The fighting genre has been one of the cornerstones of videogames, and remains hugely popular to this day. Even though it was over 30 years ago, I still remember being enthralled by the likes of Way of the Exploding Fist, Yie Ar Kung Fu, and Barbarian. Don’t get me wrong, I loved beat-em ups like Target: Renegade and Double Dragon, but there was something pure about facing off one on one against the computer or a friend. Griefhelm takes me back to those halcyon days where smashing my opponent gave me a sense of pride and satisfaction.
Griefhelm is a 2D fighting game where you control a knight. After completing the tutorial, I was ready to go, or so I thought. Although there are only a few moves at your disposal, Griefhelm is definitely a tactical fighter rather than a button masher. Defence plays a big part of your success and you can press up, right and down to block in the corresponding areas. Pressing in those directions, and using the trigger lets you strike at the head, midriff, or legs of your enemies. You can also jump and use an elbow to knock your foes off their guard. The combat feels solid and weighty, but it did take me a little while to learn how to read my enemies and their attacks.
There are three different modes available including a campaign, encounter and online. Encounter allows you to choose from various game types including tug of war, skirmish, free for all and horde.
- Tug of war is a battle where you face off against multiple enemies. Every opponent you defeat gets you closer to your goal. If you lose a match then you are pushed back.
- Skirmish is a battle between two teams and the last team standing is the winner.
- Free-for-all is a battle where the last man standing wins.
- Horde mode is fairly self-explanatory where you face off against a horde of enemies until you, or they, are defeated.
Four players can play at once, but I started my journey with Griefhelm in the campaign, as I was playing on my own. The campaign has branching paths and is made up of the different modes I’ve already mentioned. Once you beat a level you are rewarded with a perk. These perks give you different abilities which generally only last for one level. Some of the perks include extra dexterity, a fire sword, or an additional life.
There is also different equipment you can obtain if you beat a level, including changing you helm, armour, weapon, and plume. There is a roguelike element to the gameplay as you keep any new equipment you find after you die, so you are a bit stronger than when you first started. The regular enemies aren’t particularly difficult to defeat, however the end of level boss is a lot tougher.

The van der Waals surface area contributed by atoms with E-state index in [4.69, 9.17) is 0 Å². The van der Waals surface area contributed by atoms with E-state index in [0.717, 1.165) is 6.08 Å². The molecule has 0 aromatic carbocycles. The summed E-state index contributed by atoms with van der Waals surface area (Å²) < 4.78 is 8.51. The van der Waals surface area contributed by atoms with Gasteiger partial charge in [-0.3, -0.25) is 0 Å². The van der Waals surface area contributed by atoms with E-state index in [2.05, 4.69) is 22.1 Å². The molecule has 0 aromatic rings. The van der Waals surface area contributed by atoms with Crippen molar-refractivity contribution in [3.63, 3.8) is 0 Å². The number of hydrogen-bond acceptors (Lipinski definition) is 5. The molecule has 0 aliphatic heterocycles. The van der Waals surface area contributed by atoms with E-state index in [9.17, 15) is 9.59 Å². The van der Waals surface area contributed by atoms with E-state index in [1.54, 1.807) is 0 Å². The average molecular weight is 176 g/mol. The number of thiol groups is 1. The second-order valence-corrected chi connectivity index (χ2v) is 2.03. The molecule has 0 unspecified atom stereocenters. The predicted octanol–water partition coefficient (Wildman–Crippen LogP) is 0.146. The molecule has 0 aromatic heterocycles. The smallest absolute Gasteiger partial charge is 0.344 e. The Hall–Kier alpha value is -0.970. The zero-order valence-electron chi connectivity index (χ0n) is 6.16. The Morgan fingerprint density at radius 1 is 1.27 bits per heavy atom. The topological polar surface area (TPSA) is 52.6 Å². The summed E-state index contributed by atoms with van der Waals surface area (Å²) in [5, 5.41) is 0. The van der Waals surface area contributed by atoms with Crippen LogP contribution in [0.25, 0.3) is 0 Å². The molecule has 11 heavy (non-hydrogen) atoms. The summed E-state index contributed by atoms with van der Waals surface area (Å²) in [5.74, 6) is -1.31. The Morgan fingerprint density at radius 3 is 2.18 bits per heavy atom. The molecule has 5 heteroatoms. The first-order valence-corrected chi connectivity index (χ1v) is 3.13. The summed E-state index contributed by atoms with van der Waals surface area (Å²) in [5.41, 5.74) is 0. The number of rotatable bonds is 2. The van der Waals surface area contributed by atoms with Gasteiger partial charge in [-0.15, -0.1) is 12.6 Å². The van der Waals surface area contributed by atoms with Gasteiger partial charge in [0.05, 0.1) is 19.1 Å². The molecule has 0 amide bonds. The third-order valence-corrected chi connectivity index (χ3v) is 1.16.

Graphically the game is very striking. Although in some ways it is minimalistic, the backgrounds and animation definitely jump off the screen and hold your attention. The music is also very good and has a Game of Thrones style which suits the overall presentation.
So far so good, but I do have a few criticisms. First of all, there is no real variation with the enemies, as they all look like armour clad knights.In some ways Griefhelm made me think of Moonstone: A Hard Day’s Knight on the Commodore Amiga. Moonstone was a wonderful action RPG where four players went on a quest fighting various enemies using tactical combat. Whilst Griefhelm doesn’t have the same level of dark humour, over the top gore, or different enemy types, it still feels similar in some ways. Greifhelm plays everything very straight and serious, but personally I would have loved to have seen some of the above traits, especially different enemies such as dragons, ogres, and monsters. I appreciate Griefhelm isn’t going for this style, but I feel it would have brought some much-needed personality to the game.
Despite this I quite liked Griefhelm. The look of the game is very striking, and the combat is different to other fighting games I’ve played. I like the setting and the overall tone, and even though there isn’t a great deal of variation in terms of enemies and game modes, what it does do, it does well. The fact Griefhelm was made by one person gives it additional plus points, and is definitely worth checking out.
Griefhelm is available now on PC.
Review by Chris.